Electrical Costs Electrical Costs are estimated by the following equation: kilowatts = (Volts x Amps x Power Factor x 2)/1,000 The voltage on both evaporators is the same; however, the Amps on the E101 are significantly higher than the EMC, this contributes to the E101 being able to evaporate over twice as fast (13 gph vs. 6 gph). Essentially the E101 uses more power, but also helps reduce the bottleneck faster, allowing you to divide that cost across more PCBs. Power Factor is a gray number that isnt really published on many devices, its dealing with the efficiency of the equipment and could range from 0.60 – 1.0, so using 0.85 as a medium is a conservative estimate. Youll notice the high costs associated with evaporation, and these numbers are estimating constant use of the equipment for the operational time period. EMC Evaporator E101 Evaporator RWR with 1.5 Cu Foot DI Tanks RWR with 3.0 Cu Foot DI Tanks Electrical Costs Machine Voltage Electrical Phase3311 Amps Power Factor0.85 Kilowatts Monthly kWh usage kWh Rate0.07 Monthly kWh Cost$422.23$678.16$54.64
Media Exchange Costs Cost of media Exchange can be pricy, finding a reliable local source is key to managing these costs. In our study, we estimated the media lasted 24 days using a 1.5 cu. Foot tank, which would equate to media exchange 1.09 times per month based upon the operational days as calculated previously. At $290 per tank, with 2 tanks (Resin and Carbon) being changed the total monthly cost is $ Switching to 3.0 cu foot tanks would increase the capacity two fold and you would get a better price break per cu foot, which would reduce your monthly cost to about $ EMC EvaporatorE101 Evaporator RWR with 1.5 Cu Foot DI Tanks RWR with 3.0 Cu Foot DI Tanks Media Exchange Media Life Batches (Real) Media Life (Days) 2448 Estimated Tank Replacements per month Tank Replacement Cost $290.00$ Total Tanks 22 Total Media Exchange Costs $630.49$407.65
Total Costs As you see, the total costs of operation, indicate that the E101 and the RWR with 1.5 cu foot tanks are the least efficient solutions, with the EMC evaporator and the RWR with 3.0 cu foot tanks being the best options. These costs reflect the total operational costs, both electrical costs and media tank replacement of the selected systems. EMC EvaporatorE101 Evaporator RWR with 1.5 Cu Foot DI Tanks RWR with 3.0 Cu Foot DI Tanks Total Costs Total Monthly Cost$422.23$678.16$685.13$462.29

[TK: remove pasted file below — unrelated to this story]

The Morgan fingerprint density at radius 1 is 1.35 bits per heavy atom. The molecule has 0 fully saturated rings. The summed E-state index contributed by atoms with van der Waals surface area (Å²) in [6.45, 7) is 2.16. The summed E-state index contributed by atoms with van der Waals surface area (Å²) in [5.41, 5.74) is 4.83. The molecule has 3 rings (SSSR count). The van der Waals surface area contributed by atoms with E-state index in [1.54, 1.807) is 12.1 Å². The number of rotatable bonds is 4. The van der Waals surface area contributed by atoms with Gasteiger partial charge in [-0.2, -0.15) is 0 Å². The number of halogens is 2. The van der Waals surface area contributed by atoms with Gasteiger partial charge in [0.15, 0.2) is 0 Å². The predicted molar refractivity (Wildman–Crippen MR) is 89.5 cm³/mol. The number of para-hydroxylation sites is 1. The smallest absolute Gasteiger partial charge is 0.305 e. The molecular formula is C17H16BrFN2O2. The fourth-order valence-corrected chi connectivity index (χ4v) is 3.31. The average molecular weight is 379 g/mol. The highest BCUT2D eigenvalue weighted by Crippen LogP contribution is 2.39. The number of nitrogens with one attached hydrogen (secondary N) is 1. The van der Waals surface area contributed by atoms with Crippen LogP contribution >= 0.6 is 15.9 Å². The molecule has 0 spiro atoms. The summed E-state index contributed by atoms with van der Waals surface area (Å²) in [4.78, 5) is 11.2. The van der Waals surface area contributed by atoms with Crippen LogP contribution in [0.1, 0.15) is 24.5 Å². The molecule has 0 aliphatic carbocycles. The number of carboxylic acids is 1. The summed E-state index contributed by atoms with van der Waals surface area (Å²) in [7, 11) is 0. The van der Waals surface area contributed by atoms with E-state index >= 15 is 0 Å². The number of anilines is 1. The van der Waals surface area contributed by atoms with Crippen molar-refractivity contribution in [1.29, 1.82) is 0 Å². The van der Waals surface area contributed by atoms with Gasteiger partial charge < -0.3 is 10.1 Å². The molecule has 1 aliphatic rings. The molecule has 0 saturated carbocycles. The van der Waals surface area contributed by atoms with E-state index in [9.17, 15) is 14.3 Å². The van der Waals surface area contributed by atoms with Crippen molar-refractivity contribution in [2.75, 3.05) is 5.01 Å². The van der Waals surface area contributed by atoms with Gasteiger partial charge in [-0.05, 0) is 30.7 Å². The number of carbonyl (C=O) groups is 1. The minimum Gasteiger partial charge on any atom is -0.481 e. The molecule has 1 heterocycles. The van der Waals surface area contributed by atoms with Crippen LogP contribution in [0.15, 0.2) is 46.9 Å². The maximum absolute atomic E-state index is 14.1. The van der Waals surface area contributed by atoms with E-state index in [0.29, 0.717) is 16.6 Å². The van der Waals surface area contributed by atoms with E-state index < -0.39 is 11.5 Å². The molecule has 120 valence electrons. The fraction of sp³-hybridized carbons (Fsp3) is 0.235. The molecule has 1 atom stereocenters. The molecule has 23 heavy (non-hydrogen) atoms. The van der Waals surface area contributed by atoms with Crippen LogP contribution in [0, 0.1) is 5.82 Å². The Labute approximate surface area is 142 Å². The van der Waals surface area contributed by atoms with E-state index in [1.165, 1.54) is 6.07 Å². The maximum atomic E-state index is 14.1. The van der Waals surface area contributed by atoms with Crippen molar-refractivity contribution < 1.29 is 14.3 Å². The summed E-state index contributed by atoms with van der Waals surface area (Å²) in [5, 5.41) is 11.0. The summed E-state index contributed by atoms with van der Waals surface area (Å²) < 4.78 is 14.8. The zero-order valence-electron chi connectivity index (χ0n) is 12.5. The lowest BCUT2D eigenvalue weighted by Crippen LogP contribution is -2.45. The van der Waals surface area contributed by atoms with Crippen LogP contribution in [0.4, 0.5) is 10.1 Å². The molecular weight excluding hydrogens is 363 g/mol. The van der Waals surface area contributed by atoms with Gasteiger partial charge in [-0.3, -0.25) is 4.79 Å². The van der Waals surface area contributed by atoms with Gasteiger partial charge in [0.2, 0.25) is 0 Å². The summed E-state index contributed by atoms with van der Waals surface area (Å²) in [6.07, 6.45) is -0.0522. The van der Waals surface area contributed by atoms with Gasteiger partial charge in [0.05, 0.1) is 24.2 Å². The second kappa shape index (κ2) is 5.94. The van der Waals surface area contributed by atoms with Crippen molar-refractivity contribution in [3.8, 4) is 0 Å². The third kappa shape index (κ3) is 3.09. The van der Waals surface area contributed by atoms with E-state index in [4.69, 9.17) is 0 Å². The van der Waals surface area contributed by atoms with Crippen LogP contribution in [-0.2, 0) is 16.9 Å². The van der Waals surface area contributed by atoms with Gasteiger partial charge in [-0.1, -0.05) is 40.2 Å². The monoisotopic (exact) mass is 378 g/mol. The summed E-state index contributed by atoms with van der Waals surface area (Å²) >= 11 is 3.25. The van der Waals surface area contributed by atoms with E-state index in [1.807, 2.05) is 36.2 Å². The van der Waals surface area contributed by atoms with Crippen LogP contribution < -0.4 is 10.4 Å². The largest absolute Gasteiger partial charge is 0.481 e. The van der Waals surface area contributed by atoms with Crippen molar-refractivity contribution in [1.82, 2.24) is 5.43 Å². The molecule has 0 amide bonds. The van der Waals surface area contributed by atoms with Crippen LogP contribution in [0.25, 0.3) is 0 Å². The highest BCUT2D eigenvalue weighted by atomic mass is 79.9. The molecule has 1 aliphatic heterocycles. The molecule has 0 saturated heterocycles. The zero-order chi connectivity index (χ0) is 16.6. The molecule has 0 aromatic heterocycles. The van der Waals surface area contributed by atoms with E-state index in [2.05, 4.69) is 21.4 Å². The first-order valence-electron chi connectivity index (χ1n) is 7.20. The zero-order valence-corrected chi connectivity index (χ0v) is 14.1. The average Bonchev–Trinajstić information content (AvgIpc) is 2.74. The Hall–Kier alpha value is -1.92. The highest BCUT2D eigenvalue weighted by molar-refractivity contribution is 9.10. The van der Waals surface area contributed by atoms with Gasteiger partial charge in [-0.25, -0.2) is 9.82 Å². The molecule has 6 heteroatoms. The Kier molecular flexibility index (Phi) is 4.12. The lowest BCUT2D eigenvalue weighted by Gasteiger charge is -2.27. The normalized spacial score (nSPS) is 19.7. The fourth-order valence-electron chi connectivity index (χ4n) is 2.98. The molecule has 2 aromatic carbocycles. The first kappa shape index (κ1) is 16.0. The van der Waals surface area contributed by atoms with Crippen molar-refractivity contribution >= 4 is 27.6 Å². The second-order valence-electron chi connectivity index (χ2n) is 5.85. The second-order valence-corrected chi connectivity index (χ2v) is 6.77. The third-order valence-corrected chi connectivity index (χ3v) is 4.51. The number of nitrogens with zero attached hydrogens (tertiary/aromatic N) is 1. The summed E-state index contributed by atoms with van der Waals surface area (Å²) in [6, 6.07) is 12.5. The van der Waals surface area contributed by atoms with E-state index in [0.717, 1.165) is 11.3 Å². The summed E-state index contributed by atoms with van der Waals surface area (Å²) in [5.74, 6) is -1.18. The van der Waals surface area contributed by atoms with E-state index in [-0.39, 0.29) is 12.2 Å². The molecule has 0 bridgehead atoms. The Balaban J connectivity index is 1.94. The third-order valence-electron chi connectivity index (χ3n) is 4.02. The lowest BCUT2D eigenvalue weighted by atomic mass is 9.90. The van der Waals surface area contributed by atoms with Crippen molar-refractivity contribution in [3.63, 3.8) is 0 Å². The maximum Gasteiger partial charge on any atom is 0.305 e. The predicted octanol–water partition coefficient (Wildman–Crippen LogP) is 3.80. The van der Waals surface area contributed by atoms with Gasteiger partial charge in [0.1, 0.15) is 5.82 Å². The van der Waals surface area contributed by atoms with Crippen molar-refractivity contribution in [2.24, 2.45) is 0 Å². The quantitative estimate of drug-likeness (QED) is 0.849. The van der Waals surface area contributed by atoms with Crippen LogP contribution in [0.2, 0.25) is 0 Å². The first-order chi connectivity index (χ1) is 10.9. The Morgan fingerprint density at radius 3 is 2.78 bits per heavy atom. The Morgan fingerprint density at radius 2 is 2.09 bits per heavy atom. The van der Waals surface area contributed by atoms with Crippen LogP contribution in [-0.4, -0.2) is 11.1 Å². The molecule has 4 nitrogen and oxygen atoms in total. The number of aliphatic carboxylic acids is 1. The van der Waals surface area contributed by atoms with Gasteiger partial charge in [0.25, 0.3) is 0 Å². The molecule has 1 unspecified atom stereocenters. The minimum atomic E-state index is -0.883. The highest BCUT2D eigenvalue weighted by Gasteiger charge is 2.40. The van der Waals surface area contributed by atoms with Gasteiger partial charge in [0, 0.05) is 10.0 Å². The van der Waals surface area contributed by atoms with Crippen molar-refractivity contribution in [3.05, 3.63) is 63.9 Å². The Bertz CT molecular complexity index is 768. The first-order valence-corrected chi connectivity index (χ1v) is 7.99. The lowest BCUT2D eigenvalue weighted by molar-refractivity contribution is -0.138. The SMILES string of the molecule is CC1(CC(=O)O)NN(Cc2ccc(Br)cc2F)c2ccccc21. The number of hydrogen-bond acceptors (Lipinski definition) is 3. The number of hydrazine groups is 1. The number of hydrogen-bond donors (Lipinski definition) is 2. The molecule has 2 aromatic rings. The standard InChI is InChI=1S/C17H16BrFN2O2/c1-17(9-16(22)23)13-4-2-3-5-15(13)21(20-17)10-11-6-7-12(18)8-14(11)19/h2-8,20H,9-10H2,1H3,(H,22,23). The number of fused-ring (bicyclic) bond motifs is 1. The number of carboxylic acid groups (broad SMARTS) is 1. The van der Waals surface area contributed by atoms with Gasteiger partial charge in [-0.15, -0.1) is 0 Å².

But wait….is that the whole story?
Determining Actual Costs per PCB It is my belief that you also should incorporate the cost of a bottleneck in your process. To do this simply divide the total operational cost of the system(s), by the total throughput capacity of that system to achieve your answer. You will notice that I have made two calculations below. One is the cost per PCB using the TOTAL capacity of each respective system and the other is calculated on cleaning a fixed number of 3,000 PCBs per month. This gives us comparative data, as often we dont have the need to run full bore to max out each system. There often will be down time while you assemble and load the next batch, or while PCBs are being built/reflowed, etc. Plus another topic of conversation is overtime labor costs. If a bottle neck slows you down, you will need to operate the system beyond the normal 8 hour shift to bring the evaporator back up to speed. This may put you at risk to higher labor costs due to hours logged. EMC EvaporatorE101 Evaporator RWR with 1.5 Cu Foot DI Tanks RWR with 3.0 Cu Foot DI Tanks Cost per PCB (Total Capacity)$0.21 $0.09$0.06 Cost per PCB (3,000 board Estimate)$0.21$0.23 $0.15
Conclusion It is our conclusion that even though there is no one size fits all answer, that ultimately there will be better fits than others, but rarely ever a solution that doesnt include a tradeoff at some point. The best solution available in our study was the RWR with the 3.0 Cu Foot. Increased media tank capacity, gave us better pricing per PCB No bottleneck on our process meaning we have room to expand our operation Provides a Greener solution that adds benefit to our process Even through all of this, there are still other factors to be considered which werent calculated. For example, the cost of sludge removal from the evaporator, labor costs required to operate beyond the 8 hour standard business hours to fully evaporate the evaporator. All in all, the RWR is the best solution where throughput is any type of factor. Thank you for your time and if there are any questions on this material, please contact us at: For further information please contact: J.D. Noble & Associates, Inc. 720 Industrial Drive, Unit 118 Cary, IL Phone: Website: